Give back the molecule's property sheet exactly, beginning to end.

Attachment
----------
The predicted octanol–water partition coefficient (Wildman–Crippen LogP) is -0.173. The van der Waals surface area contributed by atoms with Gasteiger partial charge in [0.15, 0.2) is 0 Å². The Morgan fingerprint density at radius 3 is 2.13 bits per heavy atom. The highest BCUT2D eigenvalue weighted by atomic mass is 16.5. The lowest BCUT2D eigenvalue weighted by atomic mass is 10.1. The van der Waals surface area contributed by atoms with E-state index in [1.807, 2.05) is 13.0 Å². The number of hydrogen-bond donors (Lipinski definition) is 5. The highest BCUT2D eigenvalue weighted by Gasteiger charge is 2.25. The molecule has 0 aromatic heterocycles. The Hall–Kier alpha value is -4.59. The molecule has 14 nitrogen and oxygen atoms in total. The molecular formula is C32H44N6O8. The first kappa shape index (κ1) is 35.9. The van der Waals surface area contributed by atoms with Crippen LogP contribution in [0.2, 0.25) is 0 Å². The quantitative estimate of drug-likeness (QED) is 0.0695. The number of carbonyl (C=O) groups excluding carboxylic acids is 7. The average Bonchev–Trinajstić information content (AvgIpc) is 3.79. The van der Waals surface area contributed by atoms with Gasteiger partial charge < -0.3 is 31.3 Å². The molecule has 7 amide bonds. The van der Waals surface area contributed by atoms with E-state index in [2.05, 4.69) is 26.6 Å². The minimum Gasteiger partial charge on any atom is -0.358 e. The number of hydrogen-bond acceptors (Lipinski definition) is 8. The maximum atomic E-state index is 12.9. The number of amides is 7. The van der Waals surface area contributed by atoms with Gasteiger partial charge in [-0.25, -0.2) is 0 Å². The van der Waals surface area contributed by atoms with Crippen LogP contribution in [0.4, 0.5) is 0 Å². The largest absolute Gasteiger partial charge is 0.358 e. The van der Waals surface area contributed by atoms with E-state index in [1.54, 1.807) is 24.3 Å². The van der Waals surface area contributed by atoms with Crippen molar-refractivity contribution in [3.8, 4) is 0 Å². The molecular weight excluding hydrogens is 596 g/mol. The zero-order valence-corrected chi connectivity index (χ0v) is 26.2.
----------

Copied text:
The predicted octanol–water partition coefficient (Wildman–Crippen LogP) is -0.173. The van der Waals surface area contributed by atoms with Gasteiger partial charge in [0.15, 0.2) is 0 Å². The Morgan fingerprint density at radius 3 is 2.13 bits per heavy atom. The highest BCUT2D eigenvalue weighted by atomic mass is 16.5. The lowest BCUT2D eigenvalue weighted by atomic mass is 10.1. The van der Waals surface area contributed by atoms with E-state index in [1.807, 2.05) is 13.0 Å². The number of hydrogen-bond donors (Lipinski definition) is 5. The highest BCUT2D eigenvalue weighted by Gasteiger charge is 2.25. The molecule has 0 aromatic heterocycles. The Hall–Kier alpha value is -4.59. The molecule has 14 nitrogen and oxygen atoms in total. The molecular formula is C32H44N6O8. The first kappa shape index (κ1) is 35.9. The van der Waals surface area contributed by atoms with Crippen LogP contribution in [0.2, 0.25) is 0 Å². The quantitative estimate of drug-likeness (QED) is 0.0695. The number of carbonyl (C=O) groups excluding carboxylic acids is 7. The average Bonchev–Trinajstić information content (AvgIpc) is 3.79. The van der Waals surface area contributed by atoms with Gasteiger partial charge < -0.3 is 31.3 Å². The molecule has 7 amide bonds. The van der Waals surface area contributed by atoms with E-state index in [2.05, 4.69) is 26.6 Å². The minimum Gasteiger partial charge on any atom is -0.358 e. The number of hydrogen-bond acceptors (Lipinski definition) is 8. The maximum atomic E-state index is 12.9. The number of amides is 7. The van der Waals surface area contributed by atoms with Gasteiger partial charge in [-0.25, -0.2) is 0 Å². The van der Waals surface area contributed by atoms with Crippen LogP contribution in [0.4, 0.5) is 0 Å². The largest absolute Gasteiger partial charge is 0.358 e. The van der Waals surface area contributed by atoms with E-state index in [1.54, 1.807) is 24.3 Å². The van der Waals surface area contributed by atoms with Crippen molar-refractivity contribution in [3.8, 4) is 0 Å². The molecular weight excluding hydrogens is 596 g/mol. The zero-order valence-corrected chi connectivity index (χ0v) is 26.2.